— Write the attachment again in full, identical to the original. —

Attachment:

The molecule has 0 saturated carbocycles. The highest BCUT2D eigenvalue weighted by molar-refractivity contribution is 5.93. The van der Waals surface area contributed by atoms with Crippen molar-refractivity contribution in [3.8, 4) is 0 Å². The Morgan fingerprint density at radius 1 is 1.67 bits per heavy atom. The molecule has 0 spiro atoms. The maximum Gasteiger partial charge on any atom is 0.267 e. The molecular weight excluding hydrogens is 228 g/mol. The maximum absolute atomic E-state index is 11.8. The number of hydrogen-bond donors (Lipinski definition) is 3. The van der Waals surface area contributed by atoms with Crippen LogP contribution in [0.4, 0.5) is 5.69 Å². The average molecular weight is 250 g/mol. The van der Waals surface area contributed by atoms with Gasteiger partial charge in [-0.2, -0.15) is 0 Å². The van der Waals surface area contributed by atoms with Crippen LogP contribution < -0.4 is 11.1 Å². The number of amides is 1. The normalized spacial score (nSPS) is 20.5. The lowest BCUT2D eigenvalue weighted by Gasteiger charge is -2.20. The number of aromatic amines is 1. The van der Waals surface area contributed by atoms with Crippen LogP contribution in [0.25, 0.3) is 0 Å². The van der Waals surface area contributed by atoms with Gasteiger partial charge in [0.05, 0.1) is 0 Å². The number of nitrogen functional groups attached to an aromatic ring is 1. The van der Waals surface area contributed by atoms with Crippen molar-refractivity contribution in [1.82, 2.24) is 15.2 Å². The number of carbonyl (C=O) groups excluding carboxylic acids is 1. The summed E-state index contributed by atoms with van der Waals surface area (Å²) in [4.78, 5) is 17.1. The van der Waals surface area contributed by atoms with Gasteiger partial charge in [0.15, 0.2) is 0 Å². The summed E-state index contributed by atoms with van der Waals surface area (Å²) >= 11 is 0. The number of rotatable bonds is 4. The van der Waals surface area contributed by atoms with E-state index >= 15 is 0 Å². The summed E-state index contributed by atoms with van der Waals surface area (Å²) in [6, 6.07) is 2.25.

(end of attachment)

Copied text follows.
The molecule has 0 saturated carbocycles. The highest BCUT2D eigenvalue weighted by molar-refractivity contribution is 5.93. The van der Waals surface area contributed by atoms with Crippen molar-refractivity contribution in [3.8, 4) is 0 Å². The Morgan fingerprint density at radius 1 is 1.67 bits per heavy atom. The molecule has 0 spiro atoms. The maximum Gasteiger partial charge on any atom is 0.267 e. The molecular weight excluding hydrogens is 228 g/mol. The maximum absolute atomic E-state index is 11.8. The number of hydrogen-bond donors (Lipinski definition) is 3. The van der Waals surface area contributed by atoms with Crippen LogP contribution in [0.4, 0.5) is 5.69 Å². The average molecular weight is 250 g/mol. The van der Waals surface area contributed by atoms with Gasteiger partial charge in [-0.2, -0.15) is 0 Å². The van der Waals surface area contributed by atoms with Crippen LogP contribution < -0.4 is 11.1 Å². The number of amides is 1. The normalized spacial score (nSPS) is 20.5. The lowest BCUT2D eigenvalue weighted by Gasteiger charge is -2.20. The number of aromatic amines is 1. The van der Waals surface area contributed by atoms with Crippen LogP contribution in [0.25, 0.3) is 0 Å². The van der Waals surface area contributed by atoms with Gasteiger partial charge in [0.05, 0.1) is 0 Å². The number of nitrogen functional groups attached to an aromatic ring is 1. The van der Waals surface area contributed by atoms with Crippen molar-refractivity contribution in [1.82, 2.24) is 15.2 Å². The number of carbonyl (C=O) groups excluding carboxylic acids is 1. The summed E-state index contributed by atoms with van der Waals surface area (Å²) in [4.78, 5) is 17.1. The van der Waals surface area contributed by atoms with Gasteiger partial charge in [0.15, 0.2) is 0 Å². The summed E-state index contributed by atoms with van der Waals surface area (Å²) >= 11 is 0. The number of rotatable bonds is 4. The van der Waals surface area contributed by atoms with E-state index >= 15 is 0 Å². The summed E-state index contributed by atoms with van der Waals surface area (Å²) in [6, 6.07) is 2.25.